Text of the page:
Thursday, February 3, 2011

hawks & chocolate

(disclaimer #1: this is from Google, not route 81)

I noticed a hawk in a tree today. I never would have imagined myself thinking that was exciting, but today I did. And I might from now on.

You see, my husband has ALWAYS noticed hawks in trees and on fences and sometimes in pretty obscure places. To be honest (and this is probably news to him), each time he's pointed them out to me I didn't much care. He points them out a lot and I can never figure out where he's looking anyway.

Well, when I was driving home on route 81 today and spotted my very own hawk perched up in a tree I was so excited that I had noticed it! And then I got thinking about how awesome marriage is. Strange segue, I know, but what this bird sighting meant to me was that my husband has been influencing my life in a way I didn't even realize. I'm sure it hasn't been a goal of his to train me to spot hawks, but all of the time I've spent in his presence while he finds them has made me aware of a small, beautiful part of life that I bet I'd be missing out on if I weren't married to the man I am.

I think I'll try harder to find the ones he's pointing to from now on.


On a completely different note, I am addicted to chocolate. Not in the funny-saying-on-a-refrigerator-magnet kind of way, but in a real way. I sneak an inordinate amount of chocolate into my mouth every single day. I have wrappers stuffed in every crevice of my car and I even sneak wrappers into my purse so I can throw them away when I get to work so no one at home will see what I've been eating. I'm seriously addicted. And it's not funny or okay. The problem is, I don't know how to change.

Recently I've had a few conversations with people about how I know I need to totally revamp my diet, but the second no one is around, I shove chocolate into my mouth . It's disgusting.

(disclaimer #2: this is from Google, not my life)
 Taking care of the body God has given me should be a motivator. Being an attractive wife for my husband should be a motivator. Being around to raise my son should be a motivator. But obviously I'm a self-absorbed jerk who values 2 seconds of deliciousness over God, my husband and my son.

I know this is going to seem completely trivial to a lot people, especially if this isn't a struggle you have, but I would love it if you could give me some (helpful, and hopefully kind) thoughts. Have you ever overcome an addiction? What did you do? How did you attack it? What worked, what didn't? What was the hardest thing about it?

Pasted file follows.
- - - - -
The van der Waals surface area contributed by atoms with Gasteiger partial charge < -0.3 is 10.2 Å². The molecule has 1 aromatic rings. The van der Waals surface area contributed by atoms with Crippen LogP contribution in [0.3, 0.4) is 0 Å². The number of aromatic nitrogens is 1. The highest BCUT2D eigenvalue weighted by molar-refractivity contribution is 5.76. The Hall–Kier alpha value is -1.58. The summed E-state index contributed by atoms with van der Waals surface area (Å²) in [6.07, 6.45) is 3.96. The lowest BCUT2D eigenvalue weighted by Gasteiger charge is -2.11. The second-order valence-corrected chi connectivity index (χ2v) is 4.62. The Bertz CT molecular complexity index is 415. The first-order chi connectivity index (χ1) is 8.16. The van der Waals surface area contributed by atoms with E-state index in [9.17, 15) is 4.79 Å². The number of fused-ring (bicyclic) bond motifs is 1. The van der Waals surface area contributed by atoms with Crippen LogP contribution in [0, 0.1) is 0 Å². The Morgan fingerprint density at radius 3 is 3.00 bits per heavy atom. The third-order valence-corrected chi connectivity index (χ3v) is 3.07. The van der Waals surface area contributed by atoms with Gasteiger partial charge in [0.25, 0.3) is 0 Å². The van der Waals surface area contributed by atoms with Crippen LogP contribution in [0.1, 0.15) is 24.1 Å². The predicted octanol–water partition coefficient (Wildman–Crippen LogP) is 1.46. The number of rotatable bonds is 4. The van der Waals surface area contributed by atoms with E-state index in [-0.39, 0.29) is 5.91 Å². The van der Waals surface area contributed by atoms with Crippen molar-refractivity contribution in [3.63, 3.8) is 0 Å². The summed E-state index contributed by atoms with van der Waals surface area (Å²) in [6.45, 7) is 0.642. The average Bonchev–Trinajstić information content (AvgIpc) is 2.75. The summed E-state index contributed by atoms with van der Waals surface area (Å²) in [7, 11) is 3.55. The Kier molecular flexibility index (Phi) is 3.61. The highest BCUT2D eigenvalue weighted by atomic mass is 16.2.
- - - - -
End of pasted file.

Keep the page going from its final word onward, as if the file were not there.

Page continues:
I need to make this change. There's too much to lose if I don't.

1 comment:

M.DEMO said...

Hey Steph,

It's Megan....your long lost friend. Remember me? Band? Laughing our heads off? Road trips with your mom? Jokes....I'm sure you do :) Miss you lots and lots. Stumbled upon your blog through Scotts facebook page. Love getting a glimpse of your family's life. Alexander is so big and so cute!!'re post got me thinking and I wanted to respond.

I have been accused of getting my husband addicted to candy. We are pretty bad about sweets - on and off. So I started related to how you are feeling and then thinking about the off times and about the things I do to get my self to stop and stay stopped. Sugar addiction is no joke. It causes cravings in a major way that are really hard to deny.

My previous situation: I sit at a desk all day and my office mate brings candy in and I bring candy in and then I go home and eat candy and I CAN'T STOP!! Just one more is not a big deal compared to the amount of candy I had allllll day long!!

Then I realized: when it's in front of me I can't stop.

Advice #1: Don't buy chocolate. Ask others to not to have it out around you. Get rid of the chocolate you have.

- If you do this, be sure to substitute it with some other delicious treat. Maybe not the healthiest snack in the world, but something healthier (dried fruit, yogurt, fresh fruit, are there any vegetables that you actually really enjoy?). Keep making your go to snack healthier and healthier. Maybe even try small pieces of dark chocolate, which is supposed to actually have health benefits. Gum! Chew gum! That is something that has helped keep me from totally over eating in the past.

2) The biggest, hardest step: Don't eat it...just this once. This is totally AA 12-step plan, but it works. If you have the opportunity to eat it - say "no thank you". Don't tell yourself that you're never going to eat it again, but just don't do it this one time. Maybe commit to the entire day. You can build on that. Day to week to month. If you slip up, you can start over, not a big deal.

3) FInd someone to keep you accountable. Sounds goofy, but is there someone who will check in with you to make sure you are cutting back? (I will if you want. I have some goals that I need to work on that I am just not "getting around to".) Accountability is a big piece of it. Sounds like you are sneaking when no one is looking, but if you have to report it to someone then they are always "looking". You can use Alexander. Tell him, "I didn't eat any chocolate today, becuase I love you" or "I could have had 20 pieces of chocolate today but I only had 5, because I love you."

I've found that you have to do some pretty seemingly silly things to break habits. You're working to retrain paths in your brain that are really embedded. It's like blazing a new trail through thick brush. You really have to work at it in a unfun methodical way, but every time you make a decision that supports new behavior it works on building that new path in your brain and the old one eventually starts to fade.

Well...that was fun. We should really catch up some time. I don't know what the best way to get ahold of you is. Shoot me an email some time:

Your life looks beautiful. Much love. :0)